Orthodox Outlet for Dogmatic Enquiries Salvation ~~~ Psychotherapeutic topics

The Problem of Theodicy

William Blake - "Job Rebuked by his friends" - 1805

By Fr Anthony Alevizopoulos - Published in Issue No.28 of “DIALOGOS” Periodical  

Source:  https://www.impantokratoros.gr/theodikia-alevizopoulos.el.aspx



The problem of theodicy upsets many people.  Why do the righteous suffer in this lifetime? Why do the unrighteous prosper?  To the faithful ones, an answer cannot be given to those questions independent of the Christian faith – which naturally is not about confronting the predicaments of this lifetime.


In stressing this matter, the Apostle Paul underlines the following: “ If we have put our hope in Christ solely for this lifetime, then we are the most pitiful of all human beings...  but Christ truly rose from the dead and became the first-fruit of the reposed... everyone shall be revived in Christ – each one in his own order.  Christ is the beginning; then, during His Coming there are those who are Christ’s, and afterwards comes the end... the final enemy that will be abolished is death.”      (1 Cor.15:19-26).


The sorrows in our lifetime are not the final outcome of things, because the Resurrection of Christ is a reality and the final victory over sorrows and death is a certainty to the faithful. We are not Christians who look to this life, but to the Resurrection.  Therefore, no-one can provide an answer to the problem of theodicy, on the basis of the Christian faith and independent of the Christian hope.

Saint John the Chrysostom says that between two wicked people, the one is punished in this lifetime while the other – quite the opposite – prospers.  But the same can occur even between two pious people: the one enjoys the bounties of this life plentifully, whereas the other undergoes trials. All of these things - he says - are the work of God’s providence...

If You were to pay attention to our lawlessness, Lord, Lord, who would last?” (Psalms). If God were to punish everyone, for all committed sins, the human generations would have vanished a long time ago, and would not have maintained their continuation, as the same Father of the Church comments.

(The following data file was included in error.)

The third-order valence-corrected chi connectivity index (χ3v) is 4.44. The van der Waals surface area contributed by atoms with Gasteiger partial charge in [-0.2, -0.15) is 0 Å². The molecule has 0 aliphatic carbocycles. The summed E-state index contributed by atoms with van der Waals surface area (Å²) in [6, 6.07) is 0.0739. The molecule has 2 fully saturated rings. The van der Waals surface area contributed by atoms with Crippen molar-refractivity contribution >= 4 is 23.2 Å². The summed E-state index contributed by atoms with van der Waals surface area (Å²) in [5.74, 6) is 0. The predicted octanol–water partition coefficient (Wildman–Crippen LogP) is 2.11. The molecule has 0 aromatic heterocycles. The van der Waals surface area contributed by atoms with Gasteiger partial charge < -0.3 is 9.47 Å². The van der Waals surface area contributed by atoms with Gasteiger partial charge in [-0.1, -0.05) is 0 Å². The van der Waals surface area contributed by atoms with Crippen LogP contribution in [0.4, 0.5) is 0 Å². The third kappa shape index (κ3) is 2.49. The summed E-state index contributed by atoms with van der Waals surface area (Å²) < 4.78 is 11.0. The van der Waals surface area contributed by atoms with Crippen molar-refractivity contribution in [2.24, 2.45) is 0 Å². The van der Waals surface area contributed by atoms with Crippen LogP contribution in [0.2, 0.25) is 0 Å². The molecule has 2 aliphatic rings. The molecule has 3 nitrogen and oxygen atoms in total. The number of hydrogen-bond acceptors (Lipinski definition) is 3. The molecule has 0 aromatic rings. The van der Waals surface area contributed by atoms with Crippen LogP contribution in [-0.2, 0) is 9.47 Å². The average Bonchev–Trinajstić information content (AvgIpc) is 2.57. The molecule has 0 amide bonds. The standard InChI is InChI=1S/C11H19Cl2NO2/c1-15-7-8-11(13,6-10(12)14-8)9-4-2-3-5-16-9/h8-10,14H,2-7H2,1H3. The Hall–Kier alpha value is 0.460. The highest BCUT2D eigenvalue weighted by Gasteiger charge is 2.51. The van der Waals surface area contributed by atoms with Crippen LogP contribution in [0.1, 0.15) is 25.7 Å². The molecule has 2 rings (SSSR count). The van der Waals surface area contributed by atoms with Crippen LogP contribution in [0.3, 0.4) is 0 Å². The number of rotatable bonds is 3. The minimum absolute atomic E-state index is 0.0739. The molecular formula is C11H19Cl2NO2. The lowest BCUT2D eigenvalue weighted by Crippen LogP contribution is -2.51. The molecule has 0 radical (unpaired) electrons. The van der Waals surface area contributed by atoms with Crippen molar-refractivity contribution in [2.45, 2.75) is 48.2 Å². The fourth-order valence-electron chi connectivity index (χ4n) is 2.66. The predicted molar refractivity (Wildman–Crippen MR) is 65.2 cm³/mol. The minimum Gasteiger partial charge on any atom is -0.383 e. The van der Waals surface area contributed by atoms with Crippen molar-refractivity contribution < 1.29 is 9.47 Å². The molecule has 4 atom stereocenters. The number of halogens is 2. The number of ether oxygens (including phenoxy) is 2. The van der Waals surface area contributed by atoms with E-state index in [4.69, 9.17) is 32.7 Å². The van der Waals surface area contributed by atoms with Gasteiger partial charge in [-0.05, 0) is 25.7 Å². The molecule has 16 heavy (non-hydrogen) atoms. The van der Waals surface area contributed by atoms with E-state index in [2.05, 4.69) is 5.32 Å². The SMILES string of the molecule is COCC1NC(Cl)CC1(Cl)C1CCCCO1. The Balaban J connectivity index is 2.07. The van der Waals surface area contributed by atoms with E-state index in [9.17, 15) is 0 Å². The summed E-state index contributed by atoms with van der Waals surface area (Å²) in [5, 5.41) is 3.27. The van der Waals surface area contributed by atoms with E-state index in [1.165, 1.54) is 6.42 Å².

If life were limited to the present world only, God would never have allowed those who had suffered immense and many evils - and had spent their entire life with trials and innumerable dangers – to not receive any reward. Clearly, He has prepared a better and more glorious life, during which He will be crowning and announcing as victors all the athletes of piety, in front of everyone.  This is the reason He made our lives laborious: so that we might desire the bounties of the future on account of the sufferings here, the blessed Chrysostom says. If, now that we are surrounded by so many unpleasant things, we still remain attached to this life, then when would we desire the future things, if our life here was without any sorrows at all?

For those who begrudge sufferings, the Fathers know of a recipe to not constantly focus on the sad things, and not dedicate themselves to the transient things of this life, which is: to transfer their focus towards images of the truly good things, the way that those who have ailing eyes avoid looking at bright objects (Basil the Great).

Compared to the vast heavenward voyage, it is shameful for one to be bothered by the difficulties that appear along the way, Chrysostom says.  Because even if all the calamities that people suffer – be they taunts, or abusive words, or dishonesties, or slanders, or the sword, or fire, or chains and wild beasts and deluges and whatever other misfortunes this life has ever tried since the time of Creation, tell me: won’t you mock all these things and scorn them?  Will you still focus on them?


The Fathers enumerate various reasons as to why God allows sorrows in the life of man